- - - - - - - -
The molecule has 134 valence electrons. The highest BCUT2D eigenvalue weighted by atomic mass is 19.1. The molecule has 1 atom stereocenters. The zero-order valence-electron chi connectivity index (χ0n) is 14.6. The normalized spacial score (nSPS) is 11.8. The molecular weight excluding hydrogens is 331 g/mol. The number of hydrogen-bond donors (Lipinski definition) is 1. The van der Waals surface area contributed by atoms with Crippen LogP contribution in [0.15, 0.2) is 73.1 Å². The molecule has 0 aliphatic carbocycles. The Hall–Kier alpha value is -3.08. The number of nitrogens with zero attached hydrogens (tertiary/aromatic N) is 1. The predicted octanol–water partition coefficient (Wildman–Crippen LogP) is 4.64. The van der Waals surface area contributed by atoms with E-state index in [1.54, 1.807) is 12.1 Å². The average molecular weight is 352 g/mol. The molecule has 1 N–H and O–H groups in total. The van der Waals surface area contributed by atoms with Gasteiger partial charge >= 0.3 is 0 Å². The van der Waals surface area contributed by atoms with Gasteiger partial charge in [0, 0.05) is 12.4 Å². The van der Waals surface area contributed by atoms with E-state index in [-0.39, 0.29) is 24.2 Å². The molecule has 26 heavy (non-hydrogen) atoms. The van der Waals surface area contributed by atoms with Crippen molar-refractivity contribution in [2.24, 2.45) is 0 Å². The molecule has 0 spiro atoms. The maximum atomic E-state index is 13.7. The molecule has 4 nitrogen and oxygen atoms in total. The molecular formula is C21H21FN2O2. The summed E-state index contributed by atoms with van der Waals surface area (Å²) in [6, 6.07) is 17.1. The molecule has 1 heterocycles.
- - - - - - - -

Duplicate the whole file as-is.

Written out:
The molecule has 134 valence electrons. The highest BCUT2D eigenvalue weighted by atomic mass is 19.1. The molecule has 1 atom stereocenters. The zero-order valence-electron chi connectivity index (χ0n) is 14.6. The normalized spacial score (nSPS) is 11.8. The molecular weight excluding hydrogens is 331 g/mol. The number of hydrogen-bond donors (Lipinski definition) is 1. The van der Waals surface area contributed by atoms with Crippen LogP contribution in [0.15, 0.2) is 73.1 Å². The molecule has 0 aliphatic carbocycles. The Hall–Kier alpha value is -3.08. The number of nitrogens with zero attached hydrogens (tertiary/aromatic N) is 1. The predicted octanol–water partition coefficient (Wildman–Crippen LogP) is 4.64. The van der Waals surface area contributed by atoms with E-state index in [1.54, 1.807) is 12.1 Å². The average molecular weight is 352 g/mol. The molecule has 1 N–H and O–H groups in total. The van der Waals surface area contributed by atoms with Gasteiger partial charge >= 0.3 is 0 Å². The van der Waals surface area contributed by atoms with Gasteiger partial charge in [0, 0.05) is 12.4 Å². The van der Waals surface area contributed by atoms with E-state index in [-0.39, 0.29) is 24.2 Å². The molecule has 26 heavy (non-hydrogen) atoms. The van der Waals surface area contributed by atoms with Crippen molar-refractivity contribution in [2.24, 2.45) is 0 Å². The molecule has 0 spiro atoms. The maximum atomic E-state index is 13.7. The molecule has 4 nitrogen and oxygen atoms in total. The molecular formula is C21H21FN2O2. The summed E-state index contributed by atoms with van der Waals surface area (Å²) in [6, 6.07) is 17.1. The molecule has 1 heterocycles.